Dr. Robert R. Redfield, 68, a former military doctor and prominent AIDS researcher who directs the C.D.C., trusted his veteran scientists to create the world’s most precise test for the coronavirus and share it with state laboratories. When flaws in the test became apparent in February, he promised a quick fix, though it took weeks to settle on a solution…

Dr. Stephen Hahn, 60, the commissioner of the Food and Drug Administration, enforced regulations that paradoxically made it tougher for hospitals, private clinics and companies to deploy diagnostic tests in an emergency. Other countries that had mobilized businesses were testing tens of thousands daily, compared with fewer than 100 on average in the United States, frustrating local health officials, lawmakers and desperate Americans.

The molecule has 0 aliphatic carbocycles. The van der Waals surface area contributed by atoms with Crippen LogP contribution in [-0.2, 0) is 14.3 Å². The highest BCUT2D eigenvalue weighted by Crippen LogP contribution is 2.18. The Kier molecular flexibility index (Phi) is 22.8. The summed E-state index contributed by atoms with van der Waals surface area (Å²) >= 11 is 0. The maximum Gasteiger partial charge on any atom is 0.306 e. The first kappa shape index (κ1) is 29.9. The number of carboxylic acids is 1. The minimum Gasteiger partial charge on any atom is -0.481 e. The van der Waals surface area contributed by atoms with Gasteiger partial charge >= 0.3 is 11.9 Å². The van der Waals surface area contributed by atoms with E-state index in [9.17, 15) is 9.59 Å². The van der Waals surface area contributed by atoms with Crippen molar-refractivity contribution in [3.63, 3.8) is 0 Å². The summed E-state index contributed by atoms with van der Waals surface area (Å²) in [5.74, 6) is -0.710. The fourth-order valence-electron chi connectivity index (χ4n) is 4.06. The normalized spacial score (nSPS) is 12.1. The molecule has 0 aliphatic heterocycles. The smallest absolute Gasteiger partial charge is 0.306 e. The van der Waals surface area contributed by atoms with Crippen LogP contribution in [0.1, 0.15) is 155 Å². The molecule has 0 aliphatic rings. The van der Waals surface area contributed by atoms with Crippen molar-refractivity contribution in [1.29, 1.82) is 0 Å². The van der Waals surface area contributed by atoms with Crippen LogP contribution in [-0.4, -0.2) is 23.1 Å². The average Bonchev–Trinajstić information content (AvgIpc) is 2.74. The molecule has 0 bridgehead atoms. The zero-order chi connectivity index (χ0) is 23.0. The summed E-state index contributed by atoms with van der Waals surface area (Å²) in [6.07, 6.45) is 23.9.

Alex M. Azar II, who led the Department of Health and Human Services, oversaw the two other agencies and coordinated the government’s public health response to the pandemic. While he grew frustrated as public criticism over the testing issues intensified, he was unable to push either agency to speed up or change course.